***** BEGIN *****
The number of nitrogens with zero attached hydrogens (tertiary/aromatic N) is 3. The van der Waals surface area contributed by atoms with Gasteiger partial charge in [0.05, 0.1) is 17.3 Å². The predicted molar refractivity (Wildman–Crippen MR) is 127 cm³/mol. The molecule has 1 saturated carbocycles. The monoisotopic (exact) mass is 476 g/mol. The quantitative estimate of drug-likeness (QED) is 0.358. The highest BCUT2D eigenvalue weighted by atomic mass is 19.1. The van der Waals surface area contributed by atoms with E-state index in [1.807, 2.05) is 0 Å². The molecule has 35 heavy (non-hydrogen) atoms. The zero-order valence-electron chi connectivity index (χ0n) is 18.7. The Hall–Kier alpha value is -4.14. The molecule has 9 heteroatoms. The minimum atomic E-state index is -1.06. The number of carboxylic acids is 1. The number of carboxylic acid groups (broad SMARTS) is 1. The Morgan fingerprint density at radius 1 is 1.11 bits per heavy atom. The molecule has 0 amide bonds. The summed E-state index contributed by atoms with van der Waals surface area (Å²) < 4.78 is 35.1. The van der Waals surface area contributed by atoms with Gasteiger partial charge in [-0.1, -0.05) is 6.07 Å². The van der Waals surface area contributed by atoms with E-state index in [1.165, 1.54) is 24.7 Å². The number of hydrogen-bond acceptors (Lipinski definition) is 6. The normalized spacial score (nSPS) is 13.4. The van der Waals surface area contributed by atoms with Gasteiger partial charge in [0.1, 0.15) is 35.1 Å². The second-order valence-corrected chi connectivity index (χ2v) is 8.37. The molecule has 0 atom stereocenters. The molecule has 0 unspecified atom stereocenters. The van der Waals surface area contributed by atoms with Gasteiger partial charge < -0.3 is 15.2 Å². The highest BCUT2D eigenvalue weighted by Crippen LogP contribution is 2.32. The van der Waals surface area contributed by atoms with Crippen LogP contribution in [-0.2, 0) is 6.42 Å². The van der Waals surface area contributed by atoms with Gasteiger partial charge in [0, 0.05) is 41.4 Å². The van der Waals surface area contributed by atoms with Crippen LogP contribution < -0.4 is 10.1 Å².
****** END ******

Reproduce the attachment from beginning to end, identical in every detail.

The number of nitrogens with zero attached hydrogens (tertiary/aromatic N) is 3. The van der Waals surface area contributed by atoms with Gasteiger partial charge in [0.05, 0.1) is 17.3 Å². The predicted molar refractivity (Wildman–Crippen MR) is 127 cm³/mol. The molecule has 1 saturated carbocycles. The monoisotopic (exact) mass is 476 g/mol. The quantitative estimate of drug-likeness (QED) is 0.358. The highest BCUT2D eigenvalue weighted by atomic mass is 19.1. The van der Waals surface area contributed by atoms with E-state index in [1.807, 2.05) is 0 Å². The molecule has 35 heavy (non-hydrogen) atoms. The zero-order valence-electron chi connectivity index (χ0n) is 18.7. The Hall–Kier alpha value is -4.14. The molecule has 9 heteroatoms. The minimum atomic E-state index is -1.06. The number of carboxylic acids is 1. The number of carboxylic acid groups (broad SMARTS) is 1. The Morgan fingerprint density at radius 1 is 1.11 bits per heavy atom. The molecule has 0 amide bonds. The summed E-state index contributed by atoms with van der Waals surface area (Å²) < 4.78 is 35.1. The van der Waals surface area contributed by atoms with Gasteiger partial charge in [-0.1, -0.05) is 6.07 Å². The van der Waals surface area contributed by atoms with E-state index in [1.165, 1.54) is 24.7 Å². The number of hydrogen-bond acceptors (Lipinski definition) is 6. The normalized spacial score (nSPS) is 13.4. The van der Waals surface area contributed by atoms with Gasteiger partial charge in [0.1, 0.15) is 35.1 Å². The second-order valence-corrected chi connectivity index (χ2v) is 8.37. The molecule has 0 atom stereocenters. The molecule has 0 unspecified atom stereocenters. The van der Waals surface area contributed by atoms with Gasteiger partial charge < -0.3 is 15.2 Å². The highest BCUT2D eigenvalue weighted by Crippen LogP contribution is 2.32. The van der Waals surface area contributed by atoms with Crippen LogP contribution in [-0.2, 0) is 6.42 Å². The van der Waals surface area contributed by atoms with Gasteiger partial charge in [0, 0.05) is 41.4 Å². The van der Waals surface area contributed by atoms with Crippen LogP contribution < -0.4 is 10.1 Å².